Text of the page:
U.S. aims to stall China’s 5G supremacy; yield curve inversion raised alarm.
The U.S. equity bull market celebrated its tenth anniversary on March 9th, but the belated birthday greeting from the bond market was “may you live in interesting times.” Developed markets sovereign bond yields dropped in unison following the Fed’s guidance of a surprisingly dovish roadmap and a slew of softer-than-expected economic data around the globe. The 10-year German Bund yield reverted back to the negative territory and the 10-year U.S. Treasury yield dipped as low as 2.37%. It inverted the 3-month/10-year yield curve for the first time since 2007. U.S. and European corporate bond spreads held up relatively well, but high yield spreads did widen a bit. The soft economic data also weighed on base metal prices, but failed to stop crude oil’s upward march. OPEC and Russia have agreed to extend the production cuts to the end of June, and the number of U.S. active oil rigs has continued to decline. The U.S. Dollar Index moved to the upper end of its multimonth trading range and gold prices dipped slightly. In spite of the disappointing economic data of late, U.S. equities still managed to produce another month of gains.
On the political front, Special Counsel Robert Mueller’s “no collusion” final report all but ensured that Democrats will not be able to derail Trump from seeking a second term. It may also strengthen his hand in the final stage of the Sino-U.S. trade negotiation where China has reportedly hardened its position of late. Some may have assumed that Trump badly wanted a deal as he was under attack politically and afraid of a stock market decline. Now, a vindicated and reinvigorated Trump may once again roll with his populist and protectionist instincts. President Trump will also have more flexibility in pursuing his goal of improving relations with Russia, although the situation was complicated by Vladimir Putin’s provocative move of sending Russian troops and military equipment to Venezuela to prop up the Maduro regime. It will be a test of America’s resolve and credibility in its own sphere of influence. Lastly, the March 29th Brexit “Independence Day” came and went, yet the U.K. Parliament was still unable to come to term with a post-EU plan. The choice now is either squeaking by Parliament a soft Brexit deal or face a longer extension. The Brits sure make American politicians look great again.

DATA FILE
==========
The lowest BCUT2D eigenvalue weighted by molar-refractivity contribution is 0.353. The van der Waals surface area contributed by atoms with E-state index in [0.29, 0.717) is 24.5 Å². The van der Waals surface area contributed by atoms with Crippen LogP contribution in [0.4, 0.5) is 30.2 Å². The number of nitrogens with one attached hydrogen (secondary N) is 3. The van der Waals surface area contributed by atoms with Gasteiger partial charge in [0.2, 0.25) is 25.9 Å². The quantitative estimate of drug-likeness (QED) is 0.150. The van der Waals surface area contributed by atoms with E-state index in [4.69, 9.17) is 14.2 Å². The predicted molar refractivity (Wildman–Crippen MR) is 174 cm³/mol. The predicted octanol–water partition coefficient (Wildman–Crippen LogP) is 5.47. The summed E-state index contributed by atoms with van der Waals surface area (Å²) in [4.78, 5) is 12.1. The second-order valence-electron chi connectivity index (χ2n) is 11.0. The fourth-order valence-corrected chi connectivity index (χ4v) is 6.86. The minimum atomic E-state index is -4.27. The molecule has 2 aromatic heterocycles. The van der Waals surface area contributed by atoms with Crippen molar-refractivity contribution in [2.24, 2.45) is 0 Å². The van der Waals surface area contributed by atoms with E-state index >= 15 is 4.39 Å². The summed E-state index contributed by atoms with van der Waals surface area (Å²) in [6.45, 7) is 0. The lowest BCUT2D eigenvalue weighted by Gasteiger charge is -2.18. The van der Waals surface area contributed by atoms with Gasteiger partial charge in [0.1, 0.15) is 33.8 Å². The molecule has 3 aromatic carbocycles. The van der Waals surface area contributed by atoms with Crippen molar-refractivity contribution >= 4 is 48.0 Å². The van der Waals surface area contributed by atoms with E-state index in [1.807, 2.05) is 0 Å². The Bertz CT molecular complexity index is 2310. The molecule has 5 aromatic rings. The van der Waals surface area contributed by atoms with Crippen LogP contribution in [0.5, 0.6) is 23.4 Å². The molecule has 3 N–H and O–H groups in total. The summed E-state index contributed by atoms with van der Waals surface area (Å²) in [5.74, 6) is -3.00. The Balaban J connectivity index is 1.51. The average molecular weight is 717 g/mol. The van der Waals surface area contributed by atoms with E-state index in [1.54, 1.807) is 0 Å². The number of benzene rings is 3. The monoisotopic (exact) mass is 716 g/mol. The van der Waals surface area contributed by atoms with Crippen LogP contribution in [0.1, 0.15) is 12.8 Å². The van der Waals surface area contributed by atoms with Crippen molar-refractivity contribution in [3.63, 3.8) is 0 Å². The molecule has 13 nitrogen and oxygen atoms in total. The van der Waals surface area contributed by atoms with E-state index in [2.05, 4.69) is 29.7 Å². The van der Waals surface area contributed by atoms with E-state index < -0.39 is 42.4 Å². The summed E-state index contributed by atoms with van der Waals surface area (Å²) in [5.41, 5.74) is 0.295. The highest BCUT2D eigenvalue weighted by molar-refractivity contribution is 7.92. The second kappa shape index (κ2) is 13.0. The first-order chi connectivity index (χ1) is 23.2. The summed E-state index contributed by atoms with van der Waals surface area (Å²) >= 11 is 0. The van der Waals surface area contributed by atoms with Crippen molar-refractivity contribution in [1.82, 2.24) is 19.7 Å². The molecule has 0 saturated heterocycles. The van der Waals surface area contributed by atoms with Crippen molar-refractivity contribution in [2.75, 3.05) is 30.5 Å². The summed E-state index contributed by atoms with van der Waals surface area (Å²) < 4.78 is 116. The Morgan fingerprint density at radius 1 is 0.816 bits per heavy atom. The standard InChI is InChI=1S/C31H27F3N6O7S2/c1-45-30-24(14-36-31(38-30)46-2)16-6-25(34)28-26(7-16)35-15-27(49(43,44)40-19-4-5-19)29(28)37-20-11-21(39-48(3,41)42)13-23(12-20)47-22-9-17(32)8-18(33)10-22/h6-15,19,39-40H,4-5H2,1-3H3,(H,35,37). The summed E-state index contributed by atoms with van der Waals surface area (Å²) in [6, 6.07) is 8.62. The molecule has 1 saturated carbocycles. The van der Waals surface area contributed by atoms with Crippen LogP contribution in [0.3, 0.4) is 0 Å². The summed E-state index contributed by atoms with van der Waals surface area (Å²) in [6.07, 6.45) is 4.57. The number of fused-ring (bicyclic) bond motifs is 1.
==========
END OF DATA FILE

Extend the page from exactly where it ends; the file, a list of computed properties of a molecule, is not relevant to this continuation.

It is tautological that the latest yield curve inversion will of course be a precursor to the next recession. What it cannot foretell is the lead time to the next recession; it could be weeks, months, or even years.
A Race Against Time
In the spring of 1939, exactly 80 years ago, the rarefied world of physics was abuzz with excitement about the discovery of nuclear fission at a German laboratory and the subsequent theoretical proof of nuclear chain reactions. This splitting of a heavy atomic nucleus into smaller, lighter nuclei, a process that also releases a large amount of energy, held enormous potential for power production. However, some physicists also came to appreciate the far-reaching military ramifications.
In August 1939, Hungarian physicist Leo Szilard, who had fled Nazi Germany to the U.S., convinced Albert Einstein to sign a letter he wrote to President Roosevelt about the possibility of powerful bombs triggered by nuclear chain reaction in uranium. He also cautioned that Germany had stopped the sale of uranium from the Czechoslovakian mines that it had taken over.